Amazon is cutting hundreds of employees to shift resources to fast-growing businesses

  • Amazon is laying off hundreds of corporate employees, CNBC has learned.
  • The cuts are focused on its Seattle headquarters, and are meant to reduce layers of management.
  • The layoffs follow a hiring freeze that started late last year.

Amazon is laying off employees in the "low hundreds" an in effort to shift head count allocation to businesses that are growing, CNBC has learned.

The Seattle Times first reported that Amazon was laying off "hundreds" of employees and "managing out" others as the company consolidates its retail operations.

A person familiar with the matter says the cuts are focused on Amazon's Seattle headquarters and will affect some workers globally. The layoffs will occur in the consumer retail business, a unit that includes Amazon's toys, books and groceries units, to make room for head count in businesses that are growing, like Alexa, AWS and digital entertainment. Jeff Bezos, in a statement in the last earnings report, said Amazon would "double down" on Alexa after blowing past projections.

While Amazon supports thousands of jobs, the layoffs are in sharp contrast to its rapid expansion over the past few years. It created 130,000 jreobs worldwide last year, not including the nearly 90,000 it added with its acquisition of Whole Foods. It has nearly 4,000 corporate jobs currently open in Seattle and 12,000 worldwide.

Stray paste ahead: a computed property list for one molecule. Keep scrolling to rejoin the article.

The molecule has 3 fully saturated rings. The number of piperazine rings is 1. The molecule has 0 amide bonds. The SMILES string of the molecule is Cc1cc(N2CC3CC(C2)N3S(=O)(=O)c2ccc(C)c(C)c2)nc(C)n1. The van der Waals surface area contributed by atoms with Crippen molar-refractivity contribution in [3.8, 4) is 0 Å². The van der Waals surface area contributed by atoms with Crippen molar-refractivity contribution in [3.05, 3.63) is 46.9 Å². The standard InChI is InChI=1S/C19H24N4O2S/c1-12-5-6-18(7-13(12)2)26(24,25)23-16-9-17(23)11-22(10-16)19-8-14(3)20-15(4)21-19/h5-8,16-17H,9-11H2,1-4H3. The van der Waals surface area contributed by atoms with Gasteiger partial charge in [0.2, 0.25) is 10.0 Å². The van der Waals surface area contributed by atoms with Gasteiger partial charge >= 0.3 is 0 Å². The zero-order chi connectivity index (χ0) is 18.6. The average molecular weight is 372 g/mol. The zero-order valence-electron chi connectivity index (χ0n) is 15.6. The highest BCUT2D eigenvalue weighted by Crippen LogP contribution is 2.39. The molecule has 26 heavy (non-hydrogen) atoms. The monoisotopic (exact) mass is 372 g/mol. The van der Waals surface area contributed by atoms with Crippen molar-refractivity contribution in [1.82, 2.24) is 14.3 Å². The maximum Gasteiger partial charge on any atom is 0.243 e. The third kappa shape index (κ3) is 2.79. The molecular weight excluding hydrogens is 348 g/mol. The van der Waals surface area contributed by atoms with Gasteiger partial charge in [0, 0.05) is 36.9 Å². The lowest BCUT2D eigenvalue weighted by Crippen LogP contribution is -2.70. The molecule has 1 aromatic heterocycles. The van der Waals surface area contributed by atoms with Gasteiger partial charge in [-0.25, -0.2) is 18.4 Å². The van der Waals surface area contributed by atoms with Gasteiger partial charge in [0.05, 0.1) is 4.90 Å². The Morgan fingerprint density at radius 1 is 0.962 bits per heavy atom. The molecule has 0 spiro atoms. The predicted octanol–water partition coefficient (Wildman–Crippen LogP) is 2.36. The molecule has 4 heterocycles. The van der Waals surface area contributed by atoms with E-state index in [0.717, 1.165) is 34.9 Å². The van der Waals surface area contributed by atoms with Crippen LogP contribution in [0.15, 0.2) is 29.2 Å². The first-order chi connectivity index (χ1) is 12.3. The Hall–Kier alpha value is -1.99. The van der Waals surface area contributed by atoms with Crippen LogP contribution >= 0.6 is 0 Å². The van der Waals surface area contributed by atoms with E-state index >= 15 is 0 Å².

"As part of our annual planning process, we are making head count adjustments across the company — small reductions in a couple of places and aggressive hiring in many others," an Amazon spokesperson told CNBC. "For affected employees, we work to find roles in the areas where we are hiring."

The layoffs follow a rumored hiring freeze put in place late last year. In December, it was reported that Amazon was sharply cutting down on hiring, the first sign of a slowdown in its rapid expansion over the past few years. Amazon also had the smallest number of open positions from August to December of last year, making it the slowest hiring four-month period for Amazon in King County.

The change in Amazon's hiring plan comes as the e-commerce giant seeks the location for its second headquarters. The company drew 238 bids from 54 different regions across North America for the second headquarters, and narrowed it down to 20 finalists last month. Amazon said the winning city will get more than $5 billion in investment and employ over 50,000 people.

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